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Eating Out When You Have Diabetes

Overview

With planning and thoughtful choices, you can follow your meal plan for diabetes when you eat away from home, such as at a party or restaurant. You can find ways to limit your portions and pick healthy choices from the menu. It's also important to be aware of how much carbohydrate you are eating. Most fast-food restaurants have information about the carbohydrates, calories, sodium, and fat in their food.

Here are some tips for eating out.

  • Plan ahead.
    • Before you go out to eat, think about where you will eat and what you will select. It will be much easier to make healthy choices if you have already decided what you will order.
    • Try not to arrive at the restaurant overly hungry. It's harder to make healthy food choices when you get too hungry.
  • Think about your portions.
    • Ask for a half-size portion of the meal. Or ask if the restaurant offers lunch-sized portions, which tend to be smaller.
    • At fast-food restaurants, choose the smallest-size meal option.
    • If you enjoy leftovers, try putting half of your meal in a to-go box. Ask your server to bring the box with your meal, so that you can split the meal before you even take the first bite.
    • Try splitting a meal with someone else at your table.
    • Avoid all-you-can-eat menu options and buffet-style restaurants. Unlimited refills of soup or pasta may sound like a good deal, but they can make it easier to overeat.
  • Make your meals lower in fat.
    • Before you order, find out how the food is prepared. Foods that are broiled, poached, grilled, baked, or steamed tend to be lower in fat than foods that are fried. Limit foods that are breaded or that come with cream sauce or gravy.
    • Ask to have butter, sour cream, sauces, and salad dressing served on the side. This will allow you to control how much you use.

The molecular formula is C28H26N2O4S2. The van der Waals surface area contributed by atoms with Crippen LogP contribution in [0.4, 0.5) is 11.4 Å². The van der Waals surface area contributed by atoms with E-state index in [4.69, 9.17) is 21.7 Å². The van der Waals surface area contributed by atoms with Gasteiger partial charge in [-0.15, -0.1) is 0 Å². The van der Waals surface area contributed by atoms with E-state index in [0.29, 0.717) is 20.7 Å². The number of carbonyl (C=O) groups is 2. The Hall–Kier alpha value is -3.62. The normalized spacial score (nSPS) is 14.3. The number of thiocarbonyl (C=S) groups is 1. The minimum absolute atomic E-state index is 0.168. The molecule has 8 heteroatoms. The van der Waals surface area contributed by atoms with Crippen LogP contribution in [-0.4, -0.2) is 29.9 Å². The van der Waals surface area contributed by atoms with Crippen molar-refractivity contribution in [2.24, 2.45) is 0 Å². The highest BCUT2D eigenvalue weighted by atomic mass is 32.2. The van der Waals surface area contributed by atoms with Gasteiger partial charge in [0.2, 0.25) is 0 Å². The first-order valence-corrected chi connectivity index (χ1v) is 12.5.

• Choose reduced-fat salad dressings. Or use oil-and-vinegar salad dressings instead of creamy dressings.
    • Order hamburgers and sandwiches without the high-fat extras, such as cheese and bacon.
    • Choose leaner deli meats such as turkey or roast beef rather than salami or bologna.
  • Add fruits, vegetables, and whole grains.
    • Order extra vegetables on pizzas and sandwiches.
    • Substitute vegetables or a baked potato for french fries. At fast-food restaurants, ask if you can have a salad or fruit instead of french fries.
    • Try vegetarian menu options. Ethnic restaurants, such as Indian, Thai, or Japanese restaurants, often have a wide variety of vegetarian choices.
    • Ask for brown rice and whole-grain pasta instead of white rice and pasta. Pick whole-grain bread and tortillas.
  • Choose your beverages carefully.
    • Drink water instead of sugar-sweetened soft drinks. If you don't like plain water, try other sugar-free or low-calorie beverages, such as fruit-flavored sparkling water or unsweetened iced tea.
    • Remember that alcoholic drinks can have a lot of calories. A large cocktail, such as a margarita, can have as many calories as your main course.

Managing carbohydrate

  • Learn to estimate the serving sizes of foods that have carbohydrate. If you measure food at home, it will be easier to estimate the amount in a serving of restaurant food.
  • If the meal you order has too much carbohydrate (such as potatoes, corn, or baked beans), ask to have a low-carbohydrate food instead. Ask for a salad or non-starchy vegetables like broccoli, cauliflower, green beans, or peppers.
  • If you eat more carbohydrate at a meal than you had planned, take a walk or do other exercise. This will help lower your blood sugar.

Related Information

Credits

Current as of: December 2, 2020

Author: Healthwise Staff
Medical Review:
E. Gregory Thompson MD - Internal Medicine
Adam Husney MD - Family Medicine
Kathleen Romito MD - Family Medicine
Rhonda O'Brien MS, RD, CDE - Certified Diabetes Educator
Colleen O'Connor PhD, RD - Registered Dietitian

 

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